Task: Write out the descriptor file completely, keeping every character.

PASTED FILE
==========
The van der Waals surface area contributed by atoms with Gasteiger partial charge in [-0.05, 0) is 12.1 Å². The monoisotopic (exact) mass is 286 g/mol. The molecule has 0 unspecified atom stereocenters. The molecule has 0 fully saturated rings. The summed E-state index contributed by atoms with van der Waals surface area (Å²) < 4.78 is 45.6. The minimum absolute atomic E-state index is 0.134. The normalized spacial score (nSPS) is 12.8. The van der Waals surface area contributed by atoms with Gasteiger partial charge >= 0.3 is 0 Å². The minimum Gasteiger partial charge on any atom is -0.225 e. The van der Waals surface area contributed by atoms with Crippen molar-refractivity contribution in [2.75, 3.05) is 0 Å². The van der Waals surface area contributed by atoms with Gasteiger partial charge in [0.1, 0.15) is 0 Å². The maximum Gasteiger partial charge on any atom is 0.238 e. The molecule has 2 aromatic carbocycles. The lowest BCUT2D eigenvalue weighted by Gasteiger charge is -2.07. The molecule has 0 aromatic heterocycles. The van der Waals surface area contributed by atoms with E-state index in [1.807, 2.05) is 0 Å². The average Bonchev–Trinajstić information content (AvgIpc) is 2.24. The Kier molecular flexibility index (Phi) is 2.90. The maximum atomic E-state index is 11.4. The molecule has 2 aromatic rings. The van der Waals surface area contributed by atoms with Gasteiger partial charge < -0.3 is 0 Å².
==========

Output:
The van der Waals surface area contributed by atoms with Gasteiger partial charge in [-0.05, 0) is 12.1 Å². The monoisotopic (exact) mass is 286 g/mol. The molecule has 0 unspecified atom stereocenters. The molecule has 0 fully saturated rings. The summed E-state index contributed by atoms with van der Waals surface area (Å²) < 4.78 is 45.6. The minimum absolute atomic E-state index is 0.134. The normalized spacial score (nSPS) is 12.8. The van der Waals surface area contributed by atoms with Gasteiger partial charge >= 0.3 is 0 Å². The minimum Gasteiger partial charge on any atom is -0.225 e. The van der Waals surface area contributed by atoms with Crippen molar-refractivity contribution in [2.75, 3.05) is 0 Å². The van der Waals surface area contributed by atoms with Gasteiger partial charge in [0.1, 0.15) is 0 Å². The maximum Gasteiger partial charge on any atom is 0.238 e. The molecule has 2 aromatic carbocycles. The lowest BCUT2D eigenvalue weighted by Gasteiger charge is -2.07. The molecule has 0 aromatic heterocycles. The van der Waals surface area contributed by atoms with E-state index in [1.807, 2.05) is 0 Å². The average Bonchev–Trinajstić information content (AvgIpc) is 2.24. The Kier molecular flexibility index (Phi) is 2.90. The maximum atomic E-state index is 11.4. The molecule has 2 aromatic rings. The van der Waals surface area contributed by atoms with Gasteiger partial charge < -0.3 is 0 Å².